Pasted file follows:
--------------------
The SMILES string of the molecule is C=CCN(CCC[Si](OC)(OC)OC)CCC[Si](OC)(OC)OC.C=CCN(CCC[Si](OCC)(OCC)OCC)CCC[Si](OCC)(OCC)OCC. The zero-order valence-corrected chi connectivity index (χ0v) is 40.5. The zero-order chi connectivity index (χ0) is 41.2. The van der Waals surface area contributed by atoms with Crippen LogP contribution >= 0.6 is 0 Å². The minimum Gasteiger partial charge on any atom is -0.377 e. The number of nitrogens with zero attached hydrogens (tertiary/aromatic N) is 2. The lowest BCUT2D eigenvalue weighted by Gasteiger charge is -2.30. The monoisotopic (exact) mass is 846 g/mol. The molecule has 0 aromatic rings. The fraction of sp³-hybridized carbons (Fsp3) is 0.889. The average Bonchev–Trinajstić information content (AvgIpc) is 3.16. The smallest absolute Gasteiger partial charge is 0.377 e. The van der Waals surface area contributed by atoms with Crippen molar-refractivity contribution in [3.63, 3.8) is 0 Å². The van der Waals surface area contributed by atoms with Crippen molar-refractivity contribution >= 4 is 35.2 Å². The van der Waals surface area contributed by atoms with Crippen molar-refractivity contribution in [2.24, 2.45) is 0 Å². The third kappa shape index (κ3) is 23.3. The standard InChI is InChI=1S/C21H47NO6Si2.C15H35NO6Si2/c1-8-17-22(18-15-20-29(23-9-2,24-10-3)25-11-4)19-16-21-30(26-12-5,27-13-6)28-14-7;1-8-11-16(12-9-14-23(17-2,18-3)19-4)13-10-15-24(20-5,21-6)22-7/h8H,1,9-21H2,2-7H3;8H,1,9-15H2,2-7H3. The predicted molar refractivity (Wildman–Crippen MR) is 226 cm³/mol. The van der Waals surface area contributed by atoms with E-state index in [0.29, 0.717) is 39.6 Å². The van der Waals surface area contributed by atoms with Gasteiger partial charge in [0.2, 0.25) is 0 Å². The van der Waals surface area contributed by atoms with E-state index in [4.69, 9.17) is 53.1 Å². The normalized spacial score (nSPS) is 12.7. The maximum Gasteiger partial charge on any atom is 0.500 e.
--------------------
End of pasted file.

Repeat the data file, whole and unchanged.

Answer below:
The SMILES string of the molecule is C=CCN(CCC[Si](OC)(OC)OC)CCC[Si](OC)(OC)OC.C=CCN(CCC[Si](OCC)(OCC)OCC)CCC[Si](OCC)(OCC)OCC. The zero-order valence-corrected chi connectivity index (χ0v) is 40.5. The zero-order chi connectivity index (χ0) is 41.2. The van der Waals surface area contributed by atoms with Crippen LogP contribution >= 0.6 is 0 Å². The minimum Gasteiger partial charge on any atom is -0.377 e. The number of nitrogens with zero attached hydrogens (tertiary/aromatic N) is 2. The lowest BCUT2D eigenvalue weighted by Gasteiger charge is -2.30. The monoisotopic (exact) mass is 846 g/mol. The molecule has 0 aromatic rings. The fraction of sp³-hybridized carbons (Fsp3) is 0.889. The average Bonchev–Trinajstić information content (AvgIpc) is 3.16. The smallest absolute Gasteiger partial charge is 0.377 e. The van der Waals surface area contributed by atoms with Crippen molar-refractivity contribution in [3.63, 3.8) is 0 Å². The van der Waals surface area contributed by atoms with Crippen molar-refractivity contribution >= 4 is 35.2 Å². The van der Waals surface area contributed by atoms with Crippen molar-refractivity contribution in [2.24, 2.45) is 0 Å². The third kappa shape index (κ3) is 23.3. The standard InChI is InChI=1S/C21H47NO6Si2.C15H35NO6Si2/c1-8-17-22(18-15-20-29(23-9-2,24-10-3)25-11-4)19-16-21-30(26-12-5,27-13-6)28-14-7;1-8-11-16(12-9-14-23(17-2,18-3)19-4)13-10-15-24(20-5,21-6)22-7/h8H,1,9-21H2,2-7H3;8H,1,9-15H2,2-7H3. The predicted molar refractivity (Wildman–Crippen MR) is 226 cm³/mol. The van der Waals surface area contributed by atoms with E-state index in [0.29, 0.717) is 39.6 Å². The van der Waals surface area contributed by atoms with Gasteiger partial charge in [0.2, 0.25) is 0 Å². The van der Waals surface area contributed by atoms with E-state index in [4.69, 9.17) is 53.1 Å². The normalized spacial score (nSPS) is 12.7. The maximum Gasteiger partial charge on any atom is 0.500 e.